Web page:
The race goes on

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You have to admire Hillary's determination. Being the underdog brings out the best in her--and it either neutralizes or makes forgivable the less appealing aspects of her campaign and character.

She remains the underdog. Her victory in Pennsylvania was solid without being startling. The margin was exactly what was required to make it certain that she would stay in the race--yet without much altering the arithmetic that so strongly favors Obama. Her ten-point advantage is less than she needed to get on track to overturn Obama's lead in the Democratic popular vote (although, admittedly, this depends on how you measure it); his lead in pledged delegates was secure in any case. It is not enough, either, to persuade wavering superdelegates that the Obama campaign is failing--or at any rate, failing so badly that they could override a pledged-delegate lead without tearing the party to pieces. Having said all that, once again she arrested his momentum, and raised questions about his ability to close the deal.

He can argue that he came through the Wright and Bittergate affairs unscathed. His overall result in Pennsylvania was close to his performance in Ohio, a demographically similar state, which voted before those recent setbacks. Indeed, he made big inroads on Hillary's early lead. One wonders whether, if not for Bittergate, he would have held her to a closer result, and maybe even won--in which case it would all have been over. But he did not, and, money permitting, this result most likely gives Hillary enough momentum to keep going through all the remaining primaries.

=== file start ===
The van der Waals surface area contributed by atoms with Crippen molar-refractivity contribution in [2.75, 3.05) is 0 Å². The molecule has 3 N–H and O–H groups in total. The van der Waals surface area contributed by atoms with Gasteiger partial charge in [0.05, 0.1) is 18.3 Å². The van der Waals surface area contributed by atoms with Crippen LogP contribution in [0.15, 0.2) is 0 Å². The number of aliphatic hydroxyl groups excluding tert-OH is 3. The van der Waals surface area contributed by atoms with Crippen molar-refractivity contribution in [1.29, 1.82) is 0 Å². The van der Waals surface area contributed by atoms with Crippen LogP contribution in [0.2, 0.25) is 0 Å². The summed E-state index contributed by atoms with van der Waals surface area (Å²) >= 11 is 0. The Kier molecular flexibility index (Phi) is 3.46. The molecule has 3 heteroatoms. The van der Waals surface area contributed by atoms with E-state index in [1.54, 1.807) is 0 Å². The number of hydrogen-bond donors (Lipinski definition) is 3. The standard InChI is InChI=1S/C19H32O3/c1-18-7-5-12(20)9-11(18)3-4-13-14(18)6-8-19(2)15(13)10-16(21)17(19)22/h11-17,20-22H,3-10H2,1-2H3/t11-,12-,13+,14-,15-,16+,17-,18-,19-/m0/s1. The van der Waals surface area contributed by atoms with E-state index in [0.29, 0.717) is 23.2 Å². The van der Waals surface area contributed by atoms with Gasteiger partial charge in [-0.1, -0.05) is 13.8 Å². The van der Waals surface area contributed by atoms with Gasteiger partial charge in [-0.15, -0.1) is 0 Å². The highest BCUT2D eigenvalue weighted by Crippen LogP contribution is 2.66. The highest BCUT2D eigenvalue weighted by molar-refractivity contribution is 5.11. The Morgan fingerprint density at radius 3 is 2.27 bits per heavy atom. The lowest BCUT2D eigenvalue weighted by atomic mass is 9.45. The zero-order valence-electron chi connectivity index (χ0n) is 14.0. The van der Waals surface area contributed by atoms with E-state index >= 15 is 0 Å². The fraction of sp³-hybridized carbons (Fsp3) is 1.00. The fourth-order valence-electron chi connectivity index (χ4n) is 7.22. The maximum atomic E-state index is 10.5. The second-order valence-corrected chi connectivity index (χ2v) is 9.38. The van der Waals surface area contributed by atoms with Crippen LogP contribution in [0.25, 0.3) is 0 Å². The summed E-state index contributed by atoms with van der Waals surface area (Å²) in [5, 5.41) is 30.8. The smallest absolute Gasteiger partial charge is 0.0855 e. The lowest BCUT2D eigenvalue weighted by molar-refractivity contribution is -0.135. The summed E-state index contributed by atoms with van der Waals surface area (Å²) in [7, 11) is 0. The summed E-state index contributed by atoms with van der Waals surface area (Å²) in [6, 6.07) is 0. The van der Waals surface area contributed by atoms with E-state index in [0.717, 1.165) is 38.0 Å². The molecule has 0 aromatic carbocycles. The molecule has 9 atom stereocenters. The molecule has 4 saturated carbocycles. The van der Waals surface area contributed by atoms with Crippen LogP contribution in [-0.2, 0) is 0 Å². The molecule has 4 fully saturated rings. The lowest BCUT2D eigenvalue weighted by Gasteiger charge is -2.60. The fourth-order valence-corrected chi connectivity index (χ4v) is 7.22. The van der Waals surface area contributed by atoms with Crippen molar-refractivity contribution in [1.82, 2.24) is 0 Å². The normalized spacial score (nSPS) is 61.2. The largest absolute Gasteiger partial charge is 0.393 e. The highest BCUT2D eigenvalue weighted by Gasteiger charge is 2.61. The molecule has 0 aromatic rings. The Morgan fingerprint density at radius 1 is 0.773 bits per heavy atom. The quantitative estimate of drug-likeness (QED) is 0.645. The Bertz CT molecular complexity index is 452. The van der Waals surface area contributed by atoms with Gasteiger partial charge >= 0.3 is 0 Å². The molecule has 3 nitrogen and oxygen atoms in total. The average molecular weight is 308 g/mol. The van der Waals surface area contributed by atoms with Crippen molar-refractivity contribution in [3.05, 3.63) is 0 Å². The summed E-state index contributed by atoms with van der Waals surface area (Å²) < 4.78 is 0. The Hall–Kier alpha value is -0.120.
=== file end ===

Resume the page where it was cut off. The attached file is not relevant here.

What kind of campaign will she fight from now on? As I say, she will most likely end up losing, but what matters for the party's electoral prospects in November is the manner of her losing. She may increase the intensity of her attacks on Obama--which puts her party as well as her own reputation at risk. Or perhaps she will strike a more positive note, calculating that a negative assault does not meaningfully improve her chances. You could argue that her best hope now is to stay viable as a candidate and pray that Obama makes some terrible error, and she does not need to go negative to do that. It will be interesting to see whether Hillary is capable of that kind of tactical compromise--whether she can do anything but fight all out, whatever it takes.

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Clive Crook is a senior editor of The Atlantic and a columnist for Bloomberg View. He was the Washington columnist for the Financial Times, and before that worked at The Economist for more than 20 years, including 11 years as deputy editor. Crook writes about the intersection of politics and economics. More

Crook writes about the intersection of politics and economics.

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